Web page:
Monday, March 14, 2011

Melee Weapons

Here's a chart of melee weapons along with their stats and characteristics.

And the definitions of each trait:
Armor Penetration. Whether through precision, penetrating power, or blunt force trauma, this weapon grants a +1 to hit foes in medium armor and +2 against heavy armor.
Catches Riders. When used to dismount a rider, automatically succeeds on a successful to-hit (defender may not choose to take damage instead).
Defensive. Grants user a 1 point improvement on Armor Class.
Ignores Shields. This weapon strikes over or around shields, negating their defensive benefits.
Light. Balanced for throwing and may be dual wielded in the off hand.
Long. Ill-suited for melee combat; this weapon may only strike in the first round of a melee. Does not apply when wielding from back ranks.
Pike. Grants +2 on morale checks when resolving charges.
Reach. Reach, followed by a number, is the rank that a weapon may hit from.
Two Handed. Despite being 3' in size, this weapon requires 2 hands to be wielded effectively.
So these weapons cover a lot of ground with many different combinations of size, damage, and traits. One aspect that isn't apparent here is cost and quality. The weapons that are derived from agricultural tools (scythe, pitchfork, pick, and machete) are clearly inferior weapon choices when it comes to comparable weapons' damage, size, and traits. However, being weapons adapted from tools, they are significantly cheaper and only come in lower quality. They represent peasant weapons and are a cheap way to arm fodder and hirelings.

Every weapon should fill a niche. No one weapon is ideal in all situations and they each have strengths and weaknesses. Whereas a great sword has the best damage output, a poleaxe or halberd would be better suited for a mounted, armored opponent.

If anyone spots a weapon that is clearly superior in multiple/all situations, let me know so I can tweak the numbers. If anyone wants to discuss how some weapons are unique, please feel free to chime in. This weapon list is still living and I might decide to add some more exotic weapons from outside mainstream European use. Plus, I also want to tackle thrown weapons and ranged weapons and give them a similar treatment. And I have a few ideas for shield use as well, none of which are original.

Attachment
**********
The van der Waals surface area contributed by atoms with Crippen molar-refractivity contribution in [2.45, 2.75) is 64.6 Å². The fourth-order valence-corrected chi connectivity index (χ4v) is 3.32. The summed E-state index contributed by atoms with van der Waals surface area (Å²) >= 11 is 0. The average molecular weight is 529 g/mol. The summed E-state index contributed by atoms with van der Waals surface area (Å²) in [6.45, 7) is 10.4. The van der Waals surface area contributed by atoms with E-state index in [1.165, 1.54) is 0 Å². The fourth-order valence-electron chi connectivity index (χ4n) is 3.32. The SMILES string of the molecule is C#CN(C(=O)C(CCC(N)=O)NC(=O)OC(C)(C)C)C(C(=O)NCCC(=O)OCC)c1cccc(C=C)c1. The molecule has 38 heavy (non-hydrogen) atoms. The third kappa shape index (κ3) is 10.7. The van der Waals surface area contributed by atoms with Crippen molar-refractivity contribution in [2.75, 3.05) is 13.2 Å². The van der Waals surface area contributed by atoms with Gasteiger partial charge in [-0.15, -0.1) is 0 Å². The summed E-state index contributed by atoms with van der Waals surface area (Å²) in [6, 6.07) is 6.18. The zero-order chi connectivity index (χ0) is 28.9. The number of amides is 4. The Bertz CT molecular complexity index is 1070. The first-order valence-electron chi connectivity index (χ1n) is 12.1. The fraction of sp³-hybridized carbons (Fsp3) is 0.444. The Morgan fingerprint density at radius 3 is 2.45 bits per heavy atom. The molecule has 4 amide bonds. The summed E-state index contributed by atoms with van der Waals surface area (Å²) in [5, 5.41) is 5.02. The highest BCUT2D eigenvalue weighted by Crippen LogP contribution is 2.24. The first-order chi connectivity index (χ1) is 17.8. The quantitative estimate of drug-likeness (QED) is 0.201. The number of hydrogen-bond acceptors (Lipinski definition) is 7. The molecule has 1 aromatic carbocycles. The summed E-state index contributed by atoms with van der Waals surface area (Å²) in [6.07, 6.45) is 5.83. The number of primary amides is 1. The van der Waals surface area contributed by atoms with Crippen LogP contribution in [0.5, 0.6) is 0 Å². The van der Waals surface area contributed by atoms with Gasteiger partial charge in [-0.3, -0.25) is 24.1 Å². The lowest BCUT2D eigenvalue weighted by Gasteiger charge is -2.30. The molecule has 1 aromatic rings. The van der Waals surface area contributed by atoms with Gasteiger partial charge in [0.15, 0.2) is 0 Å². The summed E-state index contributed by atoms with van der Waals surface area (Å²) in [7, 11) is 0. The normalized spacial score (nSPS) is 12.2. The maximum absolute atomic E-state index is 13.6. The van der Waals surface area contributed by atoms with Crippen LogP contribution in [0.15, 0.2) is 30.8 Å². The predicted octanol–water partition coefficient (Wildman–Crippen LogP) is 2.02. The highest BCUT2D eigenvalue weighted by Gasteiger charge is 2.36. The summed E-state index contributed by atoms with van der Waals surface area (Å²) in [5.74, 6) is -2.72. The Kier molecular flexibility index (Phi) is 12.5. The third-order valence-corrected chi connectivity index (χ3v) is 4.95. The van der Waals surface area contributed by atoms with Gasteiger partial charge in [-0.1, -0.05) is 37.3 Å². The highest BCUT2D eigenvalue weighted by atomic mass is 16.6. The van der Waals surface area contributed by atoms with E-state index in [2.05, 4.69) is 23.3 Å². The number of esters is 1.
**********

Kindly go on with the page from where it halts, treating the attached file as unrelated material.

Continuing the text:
EDIT: Pursuant to the comments below and further thought, battle axes inflict 1d10 damage and short spears are not considered Light weapons. Short spears may be thrown but can not be dual wielded.


  1. Anthony, I just wanted to let you know I'll be giving close consideration to using your weapons rules in my game, so thanks for posting them.

  2. Thanks for the attaboy, please let me know your thoughts as they pertain to this presentation of weapons.

  3. Longsword beats battleaxe, but I guess you do have to justify the greater cost.

    See my thoughts on the issue here. I take it size = frontage?

  4. Yes, swords do beat axes, and yes, axes are significantly cheaper; I want then to be the cheap version of a high damage weapon. Besides swords, they only offer a 1 point advantage on average damage over other options, so I might increase them to 1d10. That way, swords still do better average damage when 2 handed (average 5,6, or 7) while axes still average 5 but top off at 10.

    Thanks for the catch.

    Yes, size does equal frontage.

    I read some of your earlier posts on weapons and I will have to go through some more of your recent ones it seems.

  5. Thanks - I think I should tell you that some of the rules from those posts have kind of been easy to forget in actual play, or maybe none of my players are super-strategic weapons jockeys. Anyway, we've found the spear = back rank & first strike on round 1 easy to implement, staff as nonlethal and +2 AC is easy to remember, and I had one NPC choking up on a sword in close combat, but the armor piercing rules kind of fell by the wayside.

  6. Thanks, I will keep that in mind.